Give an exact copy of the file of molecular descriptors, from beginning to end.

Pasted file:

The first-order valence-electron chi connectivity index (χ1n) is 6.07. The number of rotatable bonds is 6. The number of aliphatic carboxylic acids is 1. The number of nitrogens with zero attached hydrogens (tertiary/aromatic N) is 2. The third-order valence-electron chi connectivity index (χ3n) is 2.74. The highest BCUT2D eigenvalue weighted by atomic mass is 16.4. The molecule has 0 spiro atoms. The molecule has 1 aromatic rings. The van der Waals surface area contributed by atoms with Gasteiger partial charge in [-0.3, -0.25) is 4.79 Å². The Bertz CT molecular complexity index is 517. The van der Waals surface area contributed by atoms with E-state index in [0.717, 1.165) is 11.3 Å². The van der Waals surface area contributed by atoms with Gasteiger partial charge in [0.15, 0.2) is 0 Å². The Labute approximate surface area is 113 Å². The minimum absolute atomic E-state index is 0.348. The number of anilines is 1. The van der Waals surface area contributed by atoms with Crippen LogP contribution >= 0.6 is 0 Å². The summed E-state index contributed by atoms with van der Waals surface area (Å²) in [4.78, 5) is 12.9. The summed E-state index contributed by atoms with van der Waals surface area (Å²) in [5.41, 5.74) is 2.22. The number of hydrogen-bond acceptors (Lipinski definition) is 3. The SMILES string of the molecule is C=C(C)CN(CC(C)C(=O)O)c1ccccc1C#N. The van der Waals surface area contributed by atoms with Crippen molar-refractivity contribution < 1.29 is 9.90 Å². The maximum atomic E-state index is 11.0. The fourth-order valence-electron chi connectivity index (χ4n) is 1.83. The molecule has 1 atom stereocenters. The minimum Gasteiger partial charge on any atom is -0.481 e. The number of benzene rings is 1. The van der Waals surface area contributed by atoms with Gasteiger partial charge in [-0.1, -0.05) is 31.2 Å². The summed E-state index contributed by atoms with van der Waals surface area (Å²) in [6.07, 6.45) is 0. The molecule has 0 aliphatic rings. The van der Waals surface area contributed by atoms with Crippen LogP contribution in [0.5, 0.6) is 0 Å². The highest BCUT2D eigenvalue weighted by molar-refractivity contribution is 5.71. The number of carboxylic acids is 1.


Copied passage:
The first-order valence-electron chi connectivity index (χ1n) is 6.07. The number of rotatable bonds is 6. The number of aliphatic carboxylic acids is 1. The number of nitrogens with zero attached hydrogens (tertiary/aromatic N) is 2. The third-order valence-electron chi connectivity index (χ3n) is 2.74. The highest BCUT2D eigenvalue weighted by atomic mass is 16.4. The molecule has 0 spiro atoms. The molecule has 1 aromatic rings. The van der Waals surface area contributed by atoms with Gasteiger partial charge in [-0.3, -0.25) is 4.79 Å². The Bertz CT molecular complexity index is 517. The van der Waals surface area contributed by atoms with E-state index in [0.717, 1.165) is 11.3 Å². The van der Waals surface area contributed by atoms with Gasteiger partial charge in [0.15, 0.2) is 0 Å². The Labute approximate surface area is 113 Å². The minimum absolute atomic E-state index is 0.348. The number of anilines is 1. The van der Waals surface area contributed by atoms with Crippen LogP contribution >= 0.6 is 0 Å². The summed E-state index contributed by atoms with van der Waals surface area (Å²) in [4.78, 5) is 12.9. The summed E-state index contributed by atoms with van der Waals surface area (Å²) in [5.41, 5.74) is 2.22. The number of hydrogen-bond acceptors (Lipinski definition) is 3. The SMILES string of the molecule is C=C(C)CN(CC(C)C(=O)O)c1ccccc1C#N. The van der Waals surface area contributed by atoms with Crippen molar-refractivity contribution < 1.29 is 9.90 Å². The maximum atomic E-state index is 11.0. The fourth-order valence-electron chi connectivity index (χ4n) is 1.83. The molecule has 1 atom stereocenters. The minimum Gasteiger partial charge on any atom is -0.481 e. The number of benzene rings is 1. The van der Waals surface area contributed by atoms with Gasteiger partial charge in [-0.1, -0.05) is 31.2 Å². The summed E-state index contributed by atoms with van der Waals surface area (Å²) in [6.07, 6.45) is 0. The molecule has 0 aliphatic rings. The van der Waals surface area contributed by atoms with Crippen LogP contribution in [0.5, 0.6) is 0 Å². The highest BCUT2D eigenvalue weighted by molar-refractivity contribution is 5.71. The number of carboxylic acids is 1.